Rather, Ernő Goldfinger, apparently unaware that Ballard’s Royal was partly based on him, took umbrage at being depicted as a poor architect and worse heterosexual.

Deciding not to risk a court case, Rogers suppressed the film, and immediately began work on Carry on Emmannuelle, with Kenneth Williams, a handful of series regulars and, in her first named role, Suzanne Danielle.

What – if anything – Ballard made of Carry On Getting It Up remains a mystery. We have been unable to trace any mention of it by him. We are, however, delighted to bring it back to the big screen for the first time since Morph debuted on the telly and Star Wars was a hit.

Other films in the retrospective
Apocalypse Now (Francis Ford Coppola 1979)
The Drowned World (J. Lee Thompson 1974)
The Drowned World: The Director’s Cut (J. Lee Thompson 2015)
El Dorado (BBC 1992-93; 156 episodes)
Gale Force (Val Guest 1967)
Jodorowsky’s Burning World (Frank Pavich 2013)
Track 12 (Joseph Losey 1967)

Ballard’s Cinema: Notes for a Retrospective – Apocalypse Now (Coppola 1979)

JG-Ballard-photographed-i-006In January 1977, some nine months into a disastrous shoot, Francis Ford Coppola hired Ballard to script-doctor a key sequence and to help fashion the satisfactory dénouement that had thus far eluded John Milius, George Lucas and Coppola himself. Ensconced in the Philippines, Ballard eventually declared the de Marias rubber plantation sequence beyond salvaging. He was delighted when problems with the sound recording meant it was cut from the film, and in 2001 declined an invitation to see it restored at the Cannes premier of Apocalypse Now Redux.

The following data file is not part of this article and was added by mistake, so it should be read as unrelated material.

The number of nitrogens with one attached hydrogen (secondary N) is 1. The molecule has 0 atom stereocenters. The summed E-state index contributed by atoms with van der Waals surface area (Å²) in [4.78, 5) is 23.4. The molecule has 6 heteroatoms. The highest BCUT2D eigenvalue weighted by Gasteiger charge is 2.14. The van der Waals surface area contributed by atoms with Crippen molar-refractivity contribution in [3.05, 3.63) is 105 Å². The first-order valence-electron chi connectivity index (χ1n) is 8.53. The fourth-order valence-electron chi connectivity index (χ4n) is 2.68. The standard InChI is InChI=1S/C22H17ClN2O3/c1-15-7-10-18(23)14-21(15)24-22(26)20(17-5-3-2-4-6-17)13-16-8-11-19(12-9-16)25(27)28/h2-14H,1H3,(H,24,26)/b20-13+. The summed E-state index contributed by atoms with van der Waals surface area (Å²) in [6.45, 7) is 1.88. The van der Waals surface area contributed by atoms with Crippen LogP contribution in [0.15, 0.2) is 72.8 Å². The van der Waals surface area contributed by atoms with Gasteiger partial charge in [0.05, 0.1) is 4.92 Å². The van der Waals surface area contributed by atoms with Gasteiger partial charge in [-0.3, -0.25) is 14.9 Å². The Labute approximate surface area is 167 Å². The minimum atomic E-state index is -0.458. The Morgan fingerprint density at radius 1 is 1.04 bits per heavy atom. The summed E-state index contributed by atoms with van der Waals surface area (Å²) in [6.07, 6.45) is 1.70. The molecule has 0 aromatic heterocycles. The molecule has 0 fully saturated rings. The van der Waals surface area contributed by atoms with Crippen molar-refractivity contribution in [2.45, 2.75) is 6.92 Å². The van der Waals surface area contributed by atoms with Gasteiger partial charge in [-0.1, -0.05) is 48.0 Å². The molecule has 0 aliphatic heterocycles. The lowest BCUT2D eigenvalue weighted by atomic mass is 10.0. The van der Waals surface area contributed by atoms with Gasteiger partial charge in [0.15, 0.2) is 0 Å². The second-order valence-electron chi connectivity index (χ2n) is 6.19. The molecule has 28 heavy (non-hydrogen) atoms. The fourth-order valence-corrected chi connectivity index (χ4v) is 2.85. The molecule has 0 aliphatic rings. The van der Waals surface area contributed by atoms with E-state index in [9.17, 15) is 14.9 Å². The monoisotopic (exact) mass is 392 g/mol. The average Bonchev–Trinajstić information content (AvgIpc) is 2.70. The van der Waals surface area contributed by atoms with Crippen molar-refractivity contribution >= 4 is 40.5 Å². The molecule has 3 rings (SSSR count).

Ballard was the first to suggest that the film should end with Willard (Harvey Keitel) not joining but killing Kurtz (Marlon Brando).

However, Coppola rejected Ballard’s suggestion that Willard then press on further up-river, deeper into a jungle that, under prolonged chemical bombardment, has begun to mutate into something pellucid with which he seems to merge.

Other films in the retrospective
Carry On Getting It Up (Gerald Thomas 1977)
The Drowned World (J. Lee Thompson 1974)
The Drowned World: The Director’s Cut (J. Lee Thompson 2015)
El Dorado (BBC 1992-93; 156 episodes)
Gale Force (Val Guest 1967)
Jodorowsky’s Burning World (Frank Pavich 2013)
Track 12 (Joseph Losey 1967)

Bayreuth: unexpectedly science-fictional, unexpectedly saucy, sometimes inaccurate and sometimes just plain wrong

The Doctor Who bar, which seems nice and liberal enough.

But here, in the former Nazi heartlands, they are ominously building a moon, wait, that’s no moon, it’s a space station.

bayds

I have no idea what this is or why.

And while they may be a bit rubbish when it comes to remembering  the names of existentialist philosophers,

baysartre

they are pretty impressive when it comes to statues celebrating equine micturition.